From: Petter Wingren-Rasmussen (email@example.com)
Date: Mon Feb 09 2009 - 11:26:19 MST
Defining things is a very good start :)
On Thu, Feb 5, 2009 at 2:27 AM, Johnicholas Hines
> 6. This last one takes a bit of motivation. Suppose the system in
> question has two parts, one which is modifiable by the system and one
> which is not. The total capability of the system is a combination of
> the two parts. But the combination is not a simple addition or
> multiplication of figures of merit. Rather, the total capability of
> the system is measured in "speed", and each "elementary cycle" needs
> to pass through both the modifiable part and the nonmodifiable part.
> There is one endogenous variable "modifiable part's speed" (m).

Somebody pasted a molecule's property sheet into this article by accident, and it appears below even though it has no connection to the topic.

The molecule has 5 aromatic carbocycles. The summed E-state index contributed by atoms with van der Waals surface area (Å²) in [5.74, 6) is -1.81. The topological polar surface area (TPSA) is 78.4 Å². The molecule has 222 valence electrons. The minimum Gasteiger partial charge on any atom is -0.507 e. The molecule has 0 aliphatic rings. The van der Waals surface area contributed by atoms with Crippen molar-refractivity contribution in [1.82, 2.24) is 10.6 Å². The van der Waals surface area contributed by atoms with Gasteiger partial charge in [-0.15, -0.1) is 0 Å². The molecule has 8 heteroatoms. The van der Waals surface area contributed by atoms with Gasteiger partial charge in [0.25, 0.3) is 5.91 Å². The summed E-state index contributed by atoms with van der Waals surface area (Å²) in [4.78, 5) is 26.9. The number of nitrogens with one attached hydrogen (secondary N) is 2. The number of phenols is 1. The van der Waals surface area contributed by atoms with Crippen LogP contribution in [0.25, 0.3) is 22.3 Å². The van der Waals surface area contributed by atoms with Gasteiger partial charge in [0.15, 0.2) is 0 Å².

> There are two parameters, "modifiable part's improvement per
> capability" (mpc), and "nonmodifiable part's speed" (n).
> There are two equations:
> The total capability of the system, the speed, is the inverse of the
> sum of the inverses of the modifiable and nonmodifiable parts' speeds
> (c = 1/((1/n)+(1/m))).
> The time derivative of the modifiable part's speed is proportional to
> the total capability (D[m]=mpc * c).
If I understand this correctly it means that any non-modifiable part
of an AI will sooner or later be the limiting factor for its growth.
This leads to a very large risk in the long run of a competing system
without a non-modifiable part to become more efficient/powerful than
the one with non-modifiable parts.
For me the conclusion is clear:
Any AI with a hard-coded law for "being nice","prevent murders" or any
other non-modifiable procedure will with great probability be overrun
by a system without those hardwritten rules.
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